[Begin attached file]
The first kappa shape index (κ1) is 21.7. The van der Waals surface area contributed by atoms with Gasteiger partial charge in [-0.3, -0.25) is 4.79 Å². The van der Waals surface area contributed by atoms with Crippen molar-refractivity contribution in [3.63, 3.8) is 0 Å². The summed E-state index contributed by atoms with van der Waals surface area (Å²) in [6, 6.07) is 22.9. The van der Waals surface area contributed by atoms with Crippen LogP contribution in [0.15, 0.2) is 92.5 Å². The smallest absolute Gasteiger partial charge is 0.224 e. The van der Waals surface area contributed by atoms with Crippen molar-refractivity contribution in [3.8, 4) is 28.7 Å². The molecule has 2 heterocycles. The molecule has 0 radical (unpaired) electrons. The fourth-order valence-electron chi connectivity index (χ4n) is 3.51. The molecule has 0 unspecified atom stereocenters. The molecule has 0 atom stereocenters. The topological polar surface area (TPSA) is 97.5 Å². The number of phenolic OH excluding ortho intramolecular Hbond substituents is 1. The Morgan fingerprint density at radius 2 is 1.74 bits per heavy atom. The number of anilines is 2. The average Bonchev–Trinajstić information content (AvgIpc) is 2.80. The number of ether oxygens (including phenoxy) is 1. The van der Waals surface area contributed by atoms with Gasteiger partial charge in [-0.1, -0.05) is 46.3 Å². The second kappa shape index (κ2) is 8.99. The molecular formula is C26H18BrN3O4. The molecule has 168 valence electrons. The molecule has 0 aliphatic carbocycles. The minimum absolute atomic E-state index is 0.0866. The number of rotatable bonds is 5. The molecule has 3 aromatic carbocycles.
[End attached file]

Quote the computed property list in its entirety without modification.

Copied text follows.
The first kappa shape index (κ1) is 21.7. The van der Waals surface area contributed by atoms with Gasteiger partial charge in [-0.3, -0.25) is 4.79 Å². The van der Waals surface area contributed by atoms with Crippen molar-refractivity contribution in [3.63, 3.8) is 0 Å². The summed E-state index contributed by atoms with van der Waals surface area (Å²) in [6, 6.07) is 22.9. The van der Waals surface area contributed by atoms with Crippen LogP contribution in [0.15, 0.2) is 92.5 Å². The smallest absolute Gasteiger partial charge is 0.224 e. The van der Waals surface area contributed by atoms with Crippen molar-refractivity contribution in [3.8, 4) is 28.7 Å². The molecule has 2 heterocycles. The molecule has 0 radical (unpaired) electrons. The fourth-order valence-electron chi connectivity index (χ4n) is 3.51. The molecule has 0 unspecified atom stereocenters. The molecule has 0 atom stereocenters. The topological polar surface area (TPSA) is 97.5 Å². The number of phenolic OH excluding ortho intramolecular Hbond substituents is 1. The Morgan fingerprint density at radius 2 is 1.74 bits per heavy atom. The number of anilines is 2. The average Bonchev–Trinajstić information content (AvgIpc) is 2.80. The number of ether oxygens (including phenoxy) is 1. The van der Waals surface area contributed by atoms with Gasteiger partial charge in [-0.1, -0.05) is 46.3 Å². The second kappa shape index (κ2) is 8.99. The molecular formula is C26H18BrN3O4. The molecule has 168 valence electrons. The molecule has 0 aliphatic carbocycles. The minimum absolute atomic E-state index is 0.0866. The number of rotatable bonds is 5. The molecule has 3 aromatic carbocycles.